I never met Noam Adin Rechter Levi and one of the saddest things I can say today, is that I never will. Last night, as I mingled with friends from my synagogue, I talked to a neighbor who is a doctor in the army and had been working with Noam, who was a medic, for many of the last few months. Today, I left a meeting and headed north, to Noam’s parents’ home, to a beautiful village nestled in the green countryside of the lower Galilee area of Israel.
I think I’m a coward at heart. At least half a dozen times, I almost turned around. Maybe Noam’s father won’t even remember me; I wasn’t really a friend, was I? I don’t know the family; I’m sure they are surrounded by loved ones and friends; should I go or would I only make things worse…and that was a silly thought, how could anything be worse than what they were coping with now?
The minute I walked into the “mourner’s tent” outside their home and saw the welcoming smile, I knew two things. David did remember me and it was good that I’d come. We talked a bit about the army and soldiers, kids or men, ready for this challenge of defending our land, or not. If I had to sum up my visit, it would be with the word comfort. No, I can’t say I gave comfort, but I was comforted by Noam’s parents.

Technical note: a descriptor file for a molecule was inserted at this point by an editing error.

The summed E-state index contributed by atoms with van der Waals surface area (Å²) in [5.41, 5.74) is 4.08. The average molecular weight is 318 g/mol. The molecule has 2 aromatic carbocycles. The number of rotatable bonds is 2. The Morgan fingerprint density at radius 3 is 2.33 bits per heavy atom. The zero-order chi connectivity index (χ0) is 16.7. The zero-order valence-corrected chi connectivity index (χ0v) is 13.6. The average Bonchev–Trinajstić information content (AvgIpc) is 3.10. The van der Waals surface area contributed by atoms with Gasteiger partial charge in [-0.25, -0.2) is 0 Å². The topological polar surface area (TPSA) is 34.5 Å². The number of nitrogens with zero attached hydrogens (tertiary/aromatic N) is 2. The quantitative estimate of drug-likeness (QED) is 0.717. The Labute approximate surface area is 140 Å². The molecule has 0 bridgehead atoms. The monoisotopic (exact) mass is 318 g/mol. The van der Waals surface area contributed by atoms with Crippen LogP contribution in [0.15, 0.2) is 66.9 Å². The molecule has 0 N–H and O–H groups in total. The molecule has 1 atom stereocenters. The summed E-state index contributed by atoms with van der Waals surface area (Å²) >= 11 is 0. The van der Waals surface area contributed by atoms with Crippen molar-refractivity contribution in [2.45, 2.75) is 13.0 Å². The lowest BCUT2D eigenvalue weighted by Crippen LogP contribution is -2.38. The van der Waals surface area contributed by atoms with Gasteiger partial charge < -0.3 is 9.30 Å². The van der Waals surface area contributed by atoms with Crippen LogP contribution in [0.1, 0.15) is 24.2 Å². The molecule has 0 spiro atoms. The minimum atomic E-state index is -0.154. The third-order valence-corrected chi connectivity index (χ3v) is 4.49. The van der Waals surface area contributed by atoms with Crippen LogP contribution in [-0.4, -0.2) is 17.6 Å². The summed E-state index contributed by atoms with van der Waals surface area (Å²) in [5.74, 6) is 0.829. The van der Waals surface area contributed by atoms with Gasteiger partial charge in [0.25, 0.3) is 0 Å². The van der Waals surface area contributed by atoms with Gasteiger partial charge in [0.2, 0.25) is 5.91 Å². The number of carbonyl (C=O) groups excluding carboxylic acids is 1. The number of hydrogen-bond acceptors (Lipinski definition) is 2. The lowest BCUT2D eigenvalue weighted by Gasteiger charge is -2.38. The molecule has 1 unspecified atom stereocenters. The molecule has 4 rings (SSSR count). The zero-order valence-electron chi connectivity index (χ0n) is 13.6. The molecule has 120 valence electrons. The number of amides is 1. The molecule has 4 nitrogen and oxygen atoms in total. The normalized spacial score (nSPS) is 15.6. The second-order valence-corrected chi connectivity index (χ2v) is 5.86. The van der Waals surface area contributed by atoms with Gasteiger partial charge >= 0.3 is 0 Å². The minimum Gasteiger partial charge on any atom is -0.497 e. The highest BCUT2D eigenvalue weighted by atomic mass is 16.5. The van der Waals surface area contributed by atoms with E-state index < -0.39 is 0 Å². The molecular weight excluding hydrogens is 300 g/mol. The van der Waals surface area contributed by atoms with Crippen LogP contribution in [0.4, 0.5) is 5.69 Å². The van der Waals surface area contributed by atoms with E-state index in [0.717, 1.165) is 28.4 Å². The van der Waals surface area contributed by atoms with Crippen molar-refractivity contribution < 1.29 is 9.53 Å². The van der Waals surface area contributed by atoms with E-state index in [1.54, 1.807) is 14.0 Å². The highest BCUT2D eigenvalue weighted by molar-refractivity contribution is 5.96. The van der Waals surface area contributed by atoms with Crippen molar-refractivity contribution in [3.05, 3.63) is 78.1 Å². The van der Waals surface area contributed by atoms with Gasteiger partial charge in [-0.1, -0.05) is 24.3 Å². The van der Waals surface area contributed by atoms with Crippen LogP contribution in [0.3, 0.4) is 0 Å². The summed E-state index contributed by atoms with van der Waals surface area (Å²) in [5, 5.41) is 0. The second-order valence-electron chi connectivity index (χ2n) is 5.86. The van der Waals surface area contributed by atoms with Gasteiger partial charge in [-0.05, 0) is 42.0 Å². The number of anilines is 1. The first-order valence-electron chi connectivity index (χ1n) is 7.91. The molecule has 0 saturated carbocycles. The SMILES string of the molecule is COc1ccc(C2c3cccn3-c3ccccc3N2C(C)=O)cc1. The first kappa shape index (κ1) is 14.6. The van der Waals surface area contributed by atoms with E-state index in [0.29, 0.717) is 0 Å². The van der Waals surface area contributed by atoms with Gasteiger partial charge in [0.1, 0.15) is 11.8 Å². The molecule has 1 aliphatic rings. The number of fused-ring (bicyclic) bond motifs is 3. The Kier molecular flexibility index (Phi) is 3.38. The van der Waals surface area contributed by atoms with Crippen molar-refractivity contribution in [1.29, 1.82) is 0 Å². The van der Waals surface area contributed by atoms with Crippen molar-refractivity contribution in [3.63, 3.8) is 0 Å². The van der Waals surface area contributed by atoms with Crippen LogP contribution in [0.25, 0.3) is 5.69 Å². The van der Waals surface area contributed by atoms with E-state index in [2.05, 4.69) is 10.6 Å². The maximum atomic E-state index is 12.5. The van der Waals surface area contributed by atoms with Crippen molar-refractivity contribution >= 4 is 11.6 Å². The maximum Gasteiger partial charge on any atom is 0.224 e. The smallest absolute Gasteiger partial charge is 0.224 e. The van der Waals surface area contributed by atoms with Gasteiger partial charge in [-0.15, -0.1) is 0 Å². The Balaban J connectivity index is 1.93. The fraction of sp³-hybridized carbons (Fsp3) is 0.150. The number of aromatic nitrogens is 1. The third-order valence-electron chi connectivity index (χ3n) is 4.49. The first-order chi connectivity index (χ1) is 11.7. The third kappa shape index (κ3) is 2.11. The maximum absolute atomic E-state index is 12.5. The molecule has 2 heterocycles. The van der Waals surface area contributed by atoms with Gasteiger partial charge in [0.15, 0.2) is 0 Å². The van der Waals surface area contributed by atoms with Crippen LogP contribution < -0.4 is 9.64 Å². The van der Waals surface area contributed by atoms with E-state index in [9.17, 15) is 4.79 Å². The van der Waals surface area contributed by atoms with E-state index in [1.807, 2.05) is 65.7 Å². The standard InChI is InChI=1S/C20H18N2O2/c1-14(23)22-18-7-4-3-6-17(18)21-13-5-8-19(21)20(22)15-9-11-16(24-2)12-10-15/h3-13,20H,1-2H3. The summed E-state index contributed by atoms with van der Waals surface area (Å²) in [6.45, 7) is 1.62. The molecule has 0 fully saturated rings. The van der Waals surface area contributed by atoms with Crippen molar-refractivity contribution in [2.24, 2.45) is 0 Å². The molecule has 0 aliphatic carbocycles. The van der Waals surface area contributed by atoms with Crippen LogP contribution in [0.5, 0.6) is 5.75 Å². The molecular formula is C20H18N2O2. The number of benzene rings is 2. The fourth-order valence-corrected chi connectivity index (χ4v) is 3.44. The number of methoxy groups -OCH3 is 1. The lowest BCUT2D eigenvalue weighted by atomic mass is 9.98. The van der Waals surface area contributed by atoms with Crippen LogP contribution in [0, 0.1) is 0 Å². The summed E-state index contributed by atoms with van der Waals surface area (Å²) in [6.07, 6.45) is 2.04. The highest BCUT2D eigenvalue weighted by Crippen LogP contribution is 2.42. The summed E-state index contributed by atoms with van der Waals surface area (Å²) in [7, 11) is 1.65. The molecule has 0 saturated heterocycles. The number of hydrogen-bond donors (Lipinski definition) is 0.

They speak of their son in sorrow, but with joy. They celebrate who he was, what he represented. They know he died defending this country and there is comfort in that. The day after Noam was buried, one of his friends was critically injured in a terrible car accident in which two others died. Noam’s mother knows her son belongs to all of us, he will be remembered and loved by a nation who recognizes their sacrifice, his sacrifice.
The night before, my neighbor told me about two dreams that Noam had recently. He also told me about the terrible car crash in which Noam’s friend was injured, “but don’t tell Noam’s parents about it; they may not know.”
I didn’t say anything, but then Sharon mentioned it and so I said, “you weren’t supposed to know about that.”